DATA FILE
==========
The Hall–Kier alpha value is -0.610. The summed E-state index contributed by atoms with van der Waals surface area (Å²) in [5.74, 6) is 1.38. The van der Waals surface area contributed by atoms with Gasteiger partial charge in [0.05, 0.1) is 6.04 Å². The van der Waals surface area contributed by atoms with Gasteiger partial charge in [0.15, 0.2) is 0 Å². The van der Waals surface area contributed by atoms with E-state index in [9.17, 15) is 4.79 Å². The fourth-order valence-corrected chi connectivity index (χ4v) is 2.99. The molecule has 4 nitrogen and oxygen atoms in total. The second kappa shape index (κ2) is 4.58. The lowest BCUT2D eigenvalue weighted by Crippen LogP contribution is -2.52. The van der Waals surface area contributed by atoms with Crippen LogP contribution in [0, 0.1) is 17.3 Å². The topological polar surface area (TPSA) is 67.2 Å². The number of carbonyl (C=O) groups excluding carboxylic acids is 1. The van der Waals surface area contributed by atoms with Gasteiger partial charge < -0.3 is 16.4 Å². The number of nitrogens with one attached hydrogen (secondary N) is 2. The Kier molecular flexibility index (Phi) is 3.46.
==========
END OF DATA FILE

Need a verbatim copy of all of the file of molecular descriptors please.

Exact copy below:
The Hall–Kier alpha value is -0.610. The summed E-state index contributed by atoms with van der Waals surface area (Å²) in [5.74, 6) is 1.38. The van der Waals surface area contributed by atoms with Gasteiger partial charge in [0.05, 0.1) is 6.04 Å². The van der Waals surface area contributed by atoms with Gasteiger partial charge in [0.15, 0.2) is 0 Å². The van der Waals surface area contributed by atoms with E-state index in [9.17, 15) is 4.79 Å². The fourth-order valence-corrected chi connectivity index (χ4v) is 2.99. The molecule has 4 nitrogen and oxygen atoms in total. The second kappa shape index (κ2) is 4.58. The lowest BCUT2D eigenvalue weighted by Crippen LogP contribution is -2.52. The van der Waals surface area contributed by atoms with Crippen LogP contribution in [0, 0.1) is 17.3 Å². The topological polar surface area (TPSA) is 67.2 Å². The number of carbonyl (C=O) groups excluding carboxylic acids is 1. The van der Waals surface area contributed by atoms with Gasteiger partial charge < -0.3 is 16.4 Å². The number of nitrogens with one attached hydrogen (secondary N) is 2. The Kier molecular flexibility index (Phi) is 3.46.